I cheated on the ad. It was from the Catholic Journal. How could I resist a play with actual Native Americans telling a story of their people. I am not sure if this play was based on Longfellow’s poem, “The Song of Hiawatha” or the real person that was a co-founder of the Iroquois Confederacy. I would think that the play was based on the poem.

THE BROCKPORT REPUBLIC

Thursday, July 19, 1917

WHERE THE BOYS ARE

The following list gives the names of some of the boys from Brockport and vicinity who have enlisted. We realize that this is not complete and will appreciate it if friends or relatives hand us the names of those who have been omitted.

Earl Anderson — 2nd Ambulance Co., N. Y. G.
Lyman Avery — Mosquito Fleet, Marblehead
Fred Banker — 2nd Ambulance Co., N. Y. G.
Harold Burch — Rochester Base Hospital
John Cassarette — 2nd N. Y. Ambulance Co.
Roy Chadsey
Percy Church
Harry Coleman — Co. E, 4th Inf., Brownsville, Texas
Loyd Coleman — Mosquito Fleet, Marblehead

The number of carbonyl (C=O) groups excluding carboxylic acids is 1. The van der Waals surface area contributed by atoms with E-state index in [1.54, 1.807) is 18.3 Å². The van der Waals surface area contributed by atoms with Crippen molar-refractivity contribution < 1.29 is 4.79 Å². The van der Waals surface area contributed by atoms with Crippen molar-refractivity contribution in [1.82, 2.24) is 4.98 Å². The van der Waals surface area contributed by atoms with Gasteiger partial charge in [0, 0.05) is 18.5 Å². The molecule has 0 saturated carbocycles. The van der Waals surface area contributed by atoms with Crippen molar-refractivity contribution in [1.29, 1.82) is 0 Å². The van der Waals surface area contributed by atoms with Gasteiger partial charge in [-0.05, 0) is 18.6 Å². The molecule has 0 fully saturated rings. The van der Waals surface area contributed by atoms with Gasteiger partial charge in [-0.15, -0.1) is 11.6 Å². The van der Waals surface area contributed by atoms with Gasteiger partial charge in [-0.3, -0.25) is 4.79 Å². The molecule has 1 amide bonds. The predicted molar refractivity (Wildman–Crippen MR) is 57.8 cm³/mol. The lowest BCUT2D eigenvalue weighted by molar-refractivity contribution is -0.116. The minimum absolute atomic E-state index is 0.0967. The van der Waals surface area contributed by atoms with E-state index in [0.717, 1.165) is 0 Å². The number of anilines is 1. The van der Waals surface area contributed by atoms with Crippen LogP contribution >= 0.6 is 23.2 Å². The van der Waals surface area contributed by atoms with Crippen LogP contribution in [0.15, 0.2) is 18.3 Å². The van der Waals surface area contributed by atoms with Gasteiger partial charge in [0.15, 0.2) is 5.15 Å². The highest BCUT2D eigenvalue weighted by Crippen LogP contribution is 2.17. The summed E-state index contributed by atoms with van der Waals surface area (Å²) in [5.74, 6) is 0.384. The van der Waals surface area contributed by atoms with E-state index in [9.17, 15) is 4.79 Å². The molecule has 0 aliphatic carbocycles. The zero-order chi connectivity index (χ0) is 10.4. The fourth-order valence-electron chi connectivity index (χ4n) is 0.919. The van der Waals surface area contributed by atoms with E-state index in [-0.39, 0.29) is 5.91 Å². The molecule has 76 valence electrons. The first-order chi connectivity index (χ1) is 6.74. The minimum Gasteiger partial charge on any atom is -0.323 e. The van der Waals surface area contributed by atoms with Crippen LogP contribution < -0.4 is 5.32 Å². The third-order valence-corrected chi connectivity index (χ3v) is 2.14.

Milton Conkling — Buffalo Base Hospital
Rodney Dobson — Naval Coast Reserve
Dennis Duffy — 2nd Ambulance Co., N. Y. G.
Roy Early
Cecil Efford — 33rd Regiment, Mich. N. G.
Samuel Efford — 33rd Regiment, Mich. N. G.
Joe Fishbaugh
George Frawley — 2nd Ambulance Co., N. Y. G.
Frank Goffe
Spencer Gooding — Mosquito Fleet, Marblehead
Stanley C. Goold — 33rd Regiment, Mich. N. G.
Charles Harsch — Co. F, 28th Inf., McAllen, Tex.
Kenneth Heinrich — Hospital Corps., Penn. N. G.
Georg Hudson
John Hyland
Herbert Lane — Officers’ Reserve, Madison Barracks
Donald Lawler — Naval Coast Patrol
Merrill Long — 2nd Ambulance Co., N. Y. G.
W. Ray Lorback – Infantry
James McLaughlin — Aviation Corps
Clarence Michaels — 3rd Reg. N. Y. Infantry
Harold Miller — Naval Coast Patrol
Austin Morrison — Aviation Corps
Dennis Murray — 2nd Ambulance Co., N. Y. G.
Cecil Meyers — Troop F, 8th Cav., Ft. Bliss, Tex.
Charles McCoy
George Minot — Red Cross, Buffalo
George L. Murray, Hamlin — Engineer Corps
Jerry Murray
Patrick Murray
Raymond Patte — 2nd Ambulance Co., N. Y. G.
James L. Pease – Detachment G, Signal Corps, Fort Leavenworth
James Reed
William Richardson — Sam Houston, Texas
Joseph Ryan – Officers’ Reserve, Madison Barracks
Emerson Reed — 33rd Regiment, Mich. N. G.
Roy F. Robinson — Civil Eng. Corps, Ft. McDowall
George Ryan — 3rd Reg. N. Y. Infantry
Edward B. Simmons — 2nd Ambulance Co.
John Shepherd — Quartermasters’ Dept., Naval Reserve
Archie Smead — 2nd Ambulance Co., N. Y. G.
Angelo Strong — 15h Reg., Co. C., Marines
Boyd Williams — Buffalo Base Hospital
Robert Winne
Edward Ward
Myron Whitlock — Mosquito Fleet, Marblehead
Fred Wilcox
Edwin Witney — Mosquito Fleet, Newport News